Sun has been testing AMD's Opteron for the past few months, and they seem fairly happy with it. No guarantee that they'll use it, but this story alone is good news and quite an endorsement for AMD.
It looks like the Trusted Computing Platform Alliance (TCPA) is no more, although that's not necessarily a good thing. The new Trusted Computing Group is basically composed of the same members of the TCPA, but now instead of focusing on the design and specifications of "trusted computing" (AKA Palladium), they're now focused on bringing it to market as soon as possible.
"TCG is a more formal group with licensing policy, a marketing budget, and a mission to push the trusted computing technology into a variety of devices."
Okay, now let's summerize:
- "formal licensing policy" => ream the end users
- "push the trusted computing technology" => force Microsoft's plan for total market dominance upon unwilling users
- "variety of devices" => there's no escaping it!
"The 802.16a standard, approved in January of this year, is a wireless metropolitan area network technology that will connect 802.11 hot spots to the Internet and provide a wireless extension to cable and DSL for last mile broadband access. It provides up to 50-kilometers of range and allows users to get broadband connectivity without needing a direct line of sight with the base station. The wireless broadband technology also provides shared data rates up to 70-Mbit/s"
Novell has finally seen the light and is probably going to move to Linux soon. Well... more likely they probably have no choice.. but this will be interesting. Personally I would be in favor more of Novell if they did that; believe me.. I have spent some time on some Netware boxes that probably made me lose some hair.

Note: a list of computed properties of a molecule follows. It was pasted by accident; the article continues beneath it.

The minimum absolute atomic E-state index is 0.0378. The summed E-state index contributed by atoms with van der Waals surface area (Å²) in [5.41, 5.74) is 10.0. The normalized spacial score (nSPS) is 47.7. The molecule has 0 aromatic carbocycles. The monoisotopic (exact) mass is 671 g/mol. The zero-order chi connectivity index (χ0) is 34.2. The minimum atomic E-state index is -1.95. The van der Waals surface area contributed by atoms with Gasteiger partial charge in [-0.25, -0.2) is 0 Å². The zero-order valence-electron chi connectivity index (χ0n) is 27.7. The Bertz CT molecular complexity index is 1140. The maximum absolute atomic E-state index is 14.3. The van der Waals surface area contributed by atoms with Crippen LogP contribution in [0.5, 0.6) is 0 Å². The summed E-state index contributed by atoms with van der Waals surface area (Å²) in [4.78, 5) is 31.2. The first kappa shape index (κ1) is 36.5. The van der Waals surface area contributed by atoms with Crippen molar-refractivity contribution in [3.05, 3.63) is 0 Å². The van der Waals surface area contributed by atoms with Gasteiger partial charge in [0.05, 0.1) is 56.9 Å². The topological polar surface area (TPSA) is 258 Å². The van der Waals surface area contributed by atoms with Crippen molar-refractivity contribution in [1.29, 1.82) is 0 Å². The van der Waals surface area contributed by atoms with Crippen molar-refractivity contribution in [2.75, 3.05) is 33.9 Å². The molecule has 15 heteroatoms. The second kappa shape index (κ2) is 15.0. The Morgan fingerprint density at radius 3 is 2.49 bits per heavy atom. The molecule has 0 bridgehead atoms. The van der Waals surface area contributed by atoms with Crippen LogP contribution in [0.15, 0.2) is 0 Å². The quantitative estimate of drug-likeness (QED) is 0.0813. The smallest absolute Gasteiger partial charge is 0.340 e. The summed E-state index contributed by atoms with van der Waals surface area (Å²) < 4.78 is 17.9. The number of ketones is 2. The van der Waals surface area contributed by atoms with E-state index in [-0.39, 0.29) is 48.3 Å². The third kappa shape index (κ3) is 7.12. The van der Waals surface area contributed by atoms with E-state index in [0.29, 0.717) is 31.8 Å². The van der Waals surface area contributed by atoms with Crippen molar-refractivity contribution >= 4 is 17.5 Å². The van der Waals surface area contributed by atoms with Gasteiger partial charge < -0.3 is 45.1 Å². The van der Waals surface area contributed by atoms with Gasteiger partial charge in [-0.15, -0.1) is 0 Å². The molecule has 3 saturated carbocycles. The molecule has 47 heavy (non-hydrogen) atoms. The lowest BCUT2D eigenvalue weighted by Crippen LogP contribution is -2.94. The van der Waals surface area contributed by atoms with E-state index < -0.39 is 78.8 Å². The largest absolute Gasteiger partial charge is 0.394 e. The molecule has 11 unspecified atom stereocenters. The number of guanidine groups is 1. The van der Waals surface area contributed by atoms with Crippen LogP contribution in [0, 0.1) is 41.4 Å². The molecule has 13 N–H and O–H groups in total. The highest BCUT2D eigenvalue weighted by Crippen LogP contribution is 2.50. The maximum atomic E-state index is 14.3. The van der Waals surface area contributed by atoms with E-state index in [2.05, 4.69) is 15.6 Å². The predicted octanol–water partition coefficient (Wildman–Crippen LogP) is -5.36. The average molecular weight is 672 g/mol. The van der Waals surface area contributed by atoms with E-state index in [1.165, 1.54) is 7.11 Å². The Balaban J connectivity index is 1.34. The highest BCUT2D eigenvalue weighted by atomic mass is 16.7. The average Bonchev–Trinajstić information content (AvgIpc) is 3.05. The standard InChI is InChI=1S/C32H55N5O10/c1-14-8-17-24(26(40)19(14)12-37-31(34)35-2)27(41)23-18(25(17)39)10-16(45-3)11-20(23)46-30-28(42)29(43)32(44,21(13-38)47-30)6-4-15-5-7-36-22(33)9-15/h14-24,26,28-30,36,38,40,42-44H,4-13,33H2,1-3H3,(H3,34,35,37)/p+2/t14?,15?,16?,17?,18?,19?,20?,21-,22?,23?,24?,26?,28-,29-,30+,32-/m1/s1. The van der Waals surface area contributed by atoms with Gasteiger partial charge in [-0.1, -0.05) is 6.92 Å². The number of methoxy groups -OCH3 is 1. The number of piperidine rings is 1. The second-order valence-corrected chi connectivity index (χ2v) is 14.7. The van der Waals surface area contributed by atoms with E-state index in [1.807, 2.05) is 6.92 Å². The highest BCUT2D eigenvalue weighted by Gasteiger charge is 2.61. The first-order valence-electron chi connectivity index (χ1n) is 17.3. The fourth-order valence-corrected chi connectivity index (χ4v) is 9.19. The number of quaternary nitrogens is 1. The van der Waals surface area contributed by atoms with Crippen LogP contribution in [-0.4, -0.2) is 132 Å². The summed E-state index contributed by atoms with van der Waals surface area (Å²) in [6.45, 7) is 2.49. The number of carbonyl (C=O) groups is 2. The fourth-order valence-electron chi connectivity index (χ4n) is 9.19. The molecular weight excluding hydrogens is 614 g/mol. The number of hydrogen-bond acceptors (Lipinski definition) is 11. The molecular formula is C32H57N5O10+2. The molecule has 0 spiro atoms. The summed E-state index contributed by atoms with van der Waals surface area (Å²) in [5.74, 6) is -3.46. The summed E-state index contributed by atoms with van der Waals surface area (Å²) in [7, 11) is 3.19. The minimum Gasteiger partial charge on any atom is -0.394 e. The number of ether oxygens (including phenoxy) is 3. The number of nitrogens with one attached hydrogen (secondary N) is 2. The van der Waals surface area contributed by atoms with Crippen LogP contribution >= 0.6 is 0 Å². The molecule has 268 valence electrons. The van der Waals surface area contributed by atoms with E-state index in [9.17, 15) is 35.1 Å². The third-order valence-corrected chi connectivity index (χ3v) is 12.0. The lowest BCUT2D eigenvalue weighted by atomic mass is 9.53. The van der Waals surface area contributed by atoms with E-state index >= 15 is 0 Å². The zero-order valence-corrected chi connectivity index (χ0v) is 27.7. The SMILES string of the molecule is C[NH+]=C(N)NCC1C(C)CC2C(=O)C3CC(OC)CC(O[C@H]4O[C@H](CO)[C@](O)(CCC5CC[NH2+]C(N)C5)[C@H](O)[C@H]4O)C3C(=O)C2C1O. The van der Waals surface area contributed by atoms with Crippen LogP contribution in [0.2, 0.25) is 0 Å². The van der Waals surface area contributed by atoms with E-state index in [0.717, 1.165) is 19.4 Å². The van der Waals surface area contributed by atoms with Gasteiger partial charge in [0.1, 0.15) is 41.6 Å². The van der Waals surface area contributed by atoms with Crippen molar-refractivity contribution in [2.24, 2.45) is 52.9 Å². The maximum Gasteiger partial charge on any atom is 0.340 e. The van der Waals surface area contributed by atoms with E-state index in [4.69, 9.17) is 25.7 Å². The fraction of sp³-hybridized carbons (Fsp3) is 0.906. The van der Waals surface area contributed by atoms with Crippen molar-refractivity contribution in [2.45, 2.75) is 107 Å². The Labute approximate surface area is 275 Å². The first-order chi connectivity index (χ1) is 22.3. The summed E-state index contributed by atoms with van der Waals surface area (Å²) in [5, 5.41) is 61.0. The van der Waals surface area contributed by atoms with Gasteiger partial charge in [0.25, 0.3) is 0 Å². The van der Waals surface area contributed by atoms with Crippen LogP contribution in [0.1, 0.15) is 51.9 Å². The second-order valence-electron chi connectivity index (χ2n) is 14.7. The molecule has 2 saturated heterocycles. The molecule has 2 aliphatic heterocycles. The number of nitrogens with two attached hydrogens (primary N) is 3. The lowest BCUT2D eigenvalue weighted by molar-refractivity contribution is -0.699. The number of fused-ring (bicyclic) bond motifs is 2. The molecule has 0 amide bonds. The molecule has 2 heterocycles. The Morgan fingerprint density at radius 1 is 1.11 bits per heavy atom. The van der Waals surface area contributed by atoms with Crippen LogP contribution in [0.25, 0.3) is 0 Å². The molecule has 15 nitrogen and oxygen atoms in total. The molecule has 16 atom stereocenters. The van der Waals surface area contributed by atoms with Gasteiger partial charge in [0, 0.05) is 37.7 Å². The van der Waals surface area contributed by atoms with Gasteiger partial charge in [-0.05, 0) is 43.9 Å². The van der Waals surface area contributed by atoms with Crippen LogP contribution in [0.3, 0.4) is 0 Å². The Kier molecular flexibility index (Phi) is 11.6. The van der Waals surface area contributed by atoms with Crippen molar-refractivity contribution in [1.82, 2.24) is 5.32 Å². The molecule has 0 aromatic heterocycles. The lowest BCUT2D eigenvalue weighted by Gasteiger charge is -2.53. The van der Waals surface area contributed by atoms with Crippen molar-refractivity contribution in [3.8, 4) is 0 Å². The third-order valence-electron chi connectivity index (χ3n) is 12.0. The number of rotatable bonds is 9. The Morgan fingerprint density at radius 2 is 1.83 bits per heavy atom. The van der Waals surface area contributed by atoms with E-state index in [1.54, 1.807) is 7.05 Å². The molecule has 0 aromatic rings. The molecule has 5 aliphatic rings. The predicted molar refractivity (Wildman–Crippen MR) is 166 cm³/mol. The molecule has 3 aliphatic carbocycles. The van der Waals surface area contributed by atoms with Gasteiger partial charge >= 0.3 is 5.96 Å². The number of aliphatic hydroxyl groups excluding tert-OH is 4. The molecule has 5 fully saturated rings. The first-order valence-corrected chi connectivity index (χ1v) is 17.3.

Jared gave me this great security focus article that talks about Linux's capabilities when it comes to logging into a Microsoft Active Directory Server...
This desktoplinux article posted recently gives a pretty good overall look at how well linux distros work as a desktop... read this article
OpenOffice 1.1 Beta is now available for download.
For those unfamiliar with it, OpenOffice is a free, open-source, cross-platform (Linux, Windows, Solaris, and Mac OSX) office suite. I've been using it pretty exclusively for a while now, and it's quite capable. It does have a few rough spots (as of 1.0.2 - I haven't tried this new beta yet), but it can definitely replace other well-known expensive and proprietary office suites. Check it out.
Both of these have been posted to Slashdot already, but it's worth mentioning here as well.
Second, it seems the Mozilla organization is making a radical change of direction with their latest development roadmap update. The two major highlights: